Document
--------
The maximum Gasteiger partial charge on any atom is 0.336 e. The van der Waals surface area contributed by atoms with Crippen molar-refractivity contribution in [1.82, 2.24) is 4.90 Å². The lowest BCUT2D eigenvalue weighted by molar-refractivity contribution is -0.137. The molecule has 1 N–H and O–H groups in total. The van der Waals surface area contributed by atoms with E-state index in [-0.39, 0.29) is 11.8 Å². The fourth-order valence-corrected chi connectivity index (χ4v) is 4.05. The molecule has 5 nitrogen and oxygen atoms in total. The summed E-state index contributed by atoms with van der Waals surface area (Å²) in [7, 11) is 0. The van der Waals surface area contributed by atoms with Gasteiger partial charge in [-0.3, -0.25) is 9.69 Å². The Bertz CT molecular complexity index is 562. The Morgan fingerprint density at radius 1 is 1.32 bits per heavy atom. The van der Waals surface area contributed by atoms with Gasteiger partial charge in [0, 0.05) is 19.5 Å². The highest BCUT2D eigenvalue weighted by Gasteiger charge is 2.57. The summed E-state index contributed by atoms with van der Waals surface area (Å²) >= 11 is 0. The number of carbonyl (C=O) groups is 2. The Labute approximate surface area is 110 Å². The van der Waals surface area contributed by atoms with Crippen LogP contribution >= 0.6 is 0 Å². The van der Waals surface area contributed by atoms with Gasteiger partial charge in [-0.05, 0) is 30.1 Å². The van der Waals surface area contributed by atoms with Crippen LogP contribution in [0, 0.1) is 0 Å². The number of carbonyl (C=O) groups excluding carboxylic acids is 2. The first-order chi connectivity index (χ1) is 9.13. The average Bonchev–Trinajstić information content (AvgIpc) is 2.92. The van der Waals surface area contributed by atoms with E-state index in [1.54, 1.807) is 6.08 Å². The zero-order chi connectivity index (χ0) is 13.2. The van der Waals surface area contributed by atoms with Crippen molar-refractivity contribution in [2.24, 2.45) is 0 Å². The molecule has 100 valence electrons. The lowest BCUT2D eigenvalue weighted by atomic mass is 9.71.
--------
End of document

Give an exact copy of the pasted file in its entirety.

The maximum Gasteiger partial charge on any atom is 0.336 e. The van der Waals surface area contributed by atoms with Crippen molar-refractivity contribution in [1.82, 2.24) is 4.90 Å². The lowest BCUT2D eigenvalue weighted by molar-refractivity contribution is -0.137. The molecule has 1 N–H and O–H groups in total. The van der Waals surface area contributed by atoms with E-state index in [-0.39, 0.29) is 11.8 Å². The fourth-order valence-corrected chi connectivity index (χ4v) is 4.05. The molecule has 5 nitrogen and oxygen atoms in total. The summed E-state index contributed by atoms with van der Waals surface area (Å²) in [7, 11) is 0. The van der Waals surface area contributed by atoms with Gasteiger partial charge in [-0.3, -0.25) is 9.69 Å². The Bertz CT molecular complexity index is 562. The Morgan fingerprint density at radius 1 is 1.32 bits per heavy atom. The van der Waals surface area contributed by atoms with Gasteiger partial charge in [0, 0.05) is 19.5 Å². The highest BCUT2D eigenvalue weighted by Gasteiger charge is 2.57. The summed E-state index contributed by atoms with van der Waals surface area (Å²) >= 11 is 0. The number of carbonyl (C=O) groups is 2. The Labute approximate surface area is 110 Å². The van der Waals surface area contributed by atoms with Crippen LogP contribution >= 0.6 is 0 Å². The van der Waals surface area contributed by atoms with Gasteiger partial charge in [-0.05, 0) is 30.1 Å². The van der Waals surface area contributed by atoms with Crippen LogP contribution in [0, 0.1) is 0 Å². The number of carbonyl (C=O) groups excluding carboxylic acids is 2. The first-order chi connectivity index (χ1) is 9.13. The average Bonchev–Trinajstić information content (AvgIpc) is 2.92. The van der Waals surface area contributed by atoms with E-state index in [1.54, 1.807) is 6.08 Å². The zero-order chi connectivity index (χ0) is 13.2. The van der Waals surface area contributed by atoms with Crippen molar-refractivity contribution in [2.24, 2.45) is 0 Å². The molecule has 100 valence electrons. The lowest BCUT2D eigenvalue weighted by atomic mass is 9.71.